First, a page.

A GREEN MSP believes Scotrail's upcoming peak-time ticket price trial will be "game-changing" for Dumbarton commuters.

Ross Greer, the Scottish Green MSP for the West of Scotland has hailed the cheaper rail fares pilot which will see peak-time rail fares scrapped across Scotland from October 2.

The scheme, which will last for at least six months, will provide huge financial relief to people commuting to and from Dumbarton at peak hours, with a peak-time day return to Glasgow from Dumbarton Central costing £6.00 instead of £9.00 and a trip to Edinburgh and back costing  £23.90, down from £41.00. 

It's a positive step in recent tough economic conditions and Mr Greer is in no doubt which party helped secure the new initiative.

He said: “I’m proud that with Scottish Greens in government, we are introducing this trial, ending the two-tier pricing system and helping thousands of people across Dumbarton to cut costs while leaving the car at home.

“Every pound saved on a commute is money that can instead go towards heating, eating, and other costs which are continuing to rise as a result of Westminster’s cost of living crisis.

“This is a game-changing opportunity to transform habits, cut congestion, save money, and make our communities safer, cleaner and greener places to live and work.

“We’ve already seen how another Scottish Greens policy, free bus travel for everyone under 22, has boosted bus use since we launched it last year, with tens of thousands of journeys being taken across Scotland every day.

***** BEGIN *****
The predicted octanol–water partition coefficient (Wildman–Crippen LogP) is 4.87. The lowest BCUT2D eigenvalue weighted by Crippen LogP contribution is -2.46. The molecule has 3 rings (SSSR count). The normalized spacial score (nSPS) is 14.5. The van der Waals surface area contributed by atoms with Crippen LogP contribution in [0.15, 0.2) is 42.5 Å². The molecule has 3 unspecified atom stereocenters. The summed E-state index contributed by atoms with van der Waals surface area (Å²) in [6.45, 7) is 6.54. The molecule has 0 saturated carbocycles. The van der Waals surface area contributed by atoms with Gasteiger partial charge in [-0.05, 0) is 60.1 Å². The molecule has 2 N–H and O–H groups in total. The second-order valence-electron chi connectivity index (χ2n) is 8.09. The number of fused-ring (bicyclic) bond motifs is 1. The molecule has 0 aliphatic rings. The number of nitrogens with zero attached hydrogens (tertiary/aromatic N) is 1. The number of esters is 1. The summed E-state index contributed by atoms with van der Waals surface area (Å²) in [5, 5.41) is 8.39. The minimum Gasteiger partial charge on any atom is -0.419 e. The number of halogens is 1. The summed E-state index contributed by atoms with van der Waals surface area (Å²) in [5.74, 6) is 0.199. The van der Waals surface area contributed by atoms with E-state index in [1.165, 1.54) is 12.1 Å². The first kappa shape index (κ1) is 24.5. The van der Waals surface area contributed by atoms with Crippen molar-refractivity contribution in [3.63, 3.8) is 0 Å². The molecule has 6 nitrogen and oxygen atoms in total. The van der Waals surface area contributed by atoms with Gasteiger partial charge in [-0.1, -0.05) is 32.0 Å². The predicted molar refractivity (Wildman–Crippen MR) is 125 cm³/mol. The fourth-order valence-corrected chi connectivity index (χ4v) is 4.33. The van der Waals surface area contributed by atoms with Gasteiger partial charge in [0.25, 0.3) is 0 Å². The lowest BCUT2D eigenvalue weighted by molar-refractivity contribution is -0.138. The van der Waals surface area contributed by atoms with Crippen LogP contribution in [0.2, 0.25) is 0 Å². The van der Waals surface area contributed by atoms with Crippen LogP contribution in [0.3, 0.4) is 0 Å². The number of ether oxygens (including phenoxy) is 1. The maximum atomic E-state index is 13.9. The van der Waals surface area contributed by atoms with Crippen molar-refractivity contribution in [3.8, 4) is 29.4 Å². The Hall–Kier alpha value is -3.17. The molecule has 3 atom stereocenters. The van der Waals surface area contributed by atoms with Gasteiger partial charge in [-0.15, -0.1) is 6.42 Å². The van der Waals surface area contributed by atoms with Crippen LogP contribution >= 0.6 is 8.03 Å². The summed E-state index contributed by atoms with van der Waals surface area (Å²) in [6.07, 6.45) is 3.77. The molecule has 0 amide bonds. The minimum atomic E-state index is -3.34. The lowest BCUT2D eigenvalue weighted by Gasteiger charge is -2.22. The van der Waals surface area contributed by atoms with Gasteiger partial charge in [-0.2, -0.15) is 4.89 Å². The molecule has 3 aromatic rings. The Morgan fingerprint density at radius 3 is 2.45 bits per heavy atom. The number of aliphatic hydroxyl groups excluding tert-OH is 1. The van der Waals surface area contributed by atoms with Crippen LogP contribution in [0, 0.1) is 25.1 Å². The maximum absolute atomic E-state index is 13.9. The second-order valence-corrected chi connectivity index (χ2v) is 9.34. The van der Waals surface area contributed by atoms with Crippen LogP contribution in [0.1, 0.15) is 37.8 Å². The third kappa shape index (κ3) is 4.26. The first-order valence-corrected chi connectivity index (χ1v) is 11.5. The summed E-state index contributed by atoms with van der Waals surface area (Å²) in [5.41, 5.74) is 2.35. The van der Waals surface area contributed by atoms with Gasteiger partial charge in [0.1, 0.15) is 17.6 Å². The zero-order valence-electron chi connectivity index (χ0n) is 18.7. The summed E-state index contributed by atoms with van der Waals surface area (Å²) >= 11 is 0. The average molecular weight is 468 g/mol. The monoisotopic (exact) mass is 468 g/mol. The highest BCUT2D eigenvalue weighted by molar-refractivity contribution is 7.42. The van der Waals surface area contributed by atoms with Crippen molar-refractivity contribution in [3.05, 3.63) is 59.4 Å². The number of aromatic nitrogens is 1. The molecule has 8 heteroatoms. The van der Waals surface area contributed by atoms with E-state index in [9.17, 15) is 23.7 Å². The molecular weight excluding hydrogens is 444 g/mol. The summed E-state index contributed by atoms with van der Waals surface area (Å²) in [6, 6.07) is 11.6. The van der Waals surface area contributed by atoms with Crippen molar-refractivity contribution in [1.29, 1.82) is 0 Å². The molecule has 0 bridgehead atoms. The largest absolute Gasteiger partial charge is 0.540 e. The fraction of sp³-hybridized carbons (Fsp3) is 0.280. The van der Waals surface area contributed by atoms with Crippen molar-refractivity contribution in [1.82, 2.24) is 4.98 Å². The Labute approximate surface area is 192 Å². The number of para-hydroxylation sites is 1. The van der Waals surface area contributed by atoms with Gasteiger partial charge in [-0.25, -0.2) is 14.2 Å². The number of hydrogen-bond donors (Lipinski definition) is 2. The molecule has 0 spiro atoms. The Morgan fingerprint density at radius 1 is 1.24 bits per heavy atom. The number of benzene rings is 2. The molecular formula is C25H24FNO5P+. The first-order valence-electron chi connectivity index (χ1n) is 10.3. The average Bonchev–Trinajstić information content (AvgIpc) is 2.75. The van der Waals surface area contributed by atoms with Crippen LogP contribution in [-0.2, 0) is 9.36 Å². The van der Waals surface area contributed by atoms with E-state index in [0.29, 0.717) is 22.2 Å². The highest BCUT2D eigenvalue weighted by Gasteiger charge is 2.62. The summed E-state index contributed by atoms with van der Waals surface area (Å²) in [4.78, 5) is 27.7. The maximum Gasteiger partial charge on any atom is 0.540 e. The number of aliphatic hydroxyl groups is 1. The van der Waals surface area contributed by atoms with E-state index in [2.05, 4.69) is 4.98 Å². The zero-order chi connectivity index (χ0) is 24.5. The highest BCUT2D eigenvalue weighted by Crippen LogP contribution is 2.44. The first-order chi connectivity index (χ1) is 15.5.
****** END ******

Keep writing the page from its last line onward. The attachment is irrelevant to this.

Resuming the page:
“By helping more people choose the train or bus, and making our streets safer to walk, wheel and cycle, we are beginning to see the kind of positive, transformational change that Scottish Greens joined the government to deliver.

"Change that will help people, communities like Dumbarton and the Vale, and our planet.”

The trial, which will be a Scottish Government-funded project, has come about due to a fall in numbers using the trains, post the Covid-19 pandemic.

Scotrail say the lockdowns changed the commuter market, with a significant drop in the number of people travelling during the traditional peak times. 

It is claimed that the market is only 70 per cent of what it was before the pandemic.

Commuters are warned that trains will be busier during the trial period, with the expectation that more will opt for a train rather than their car.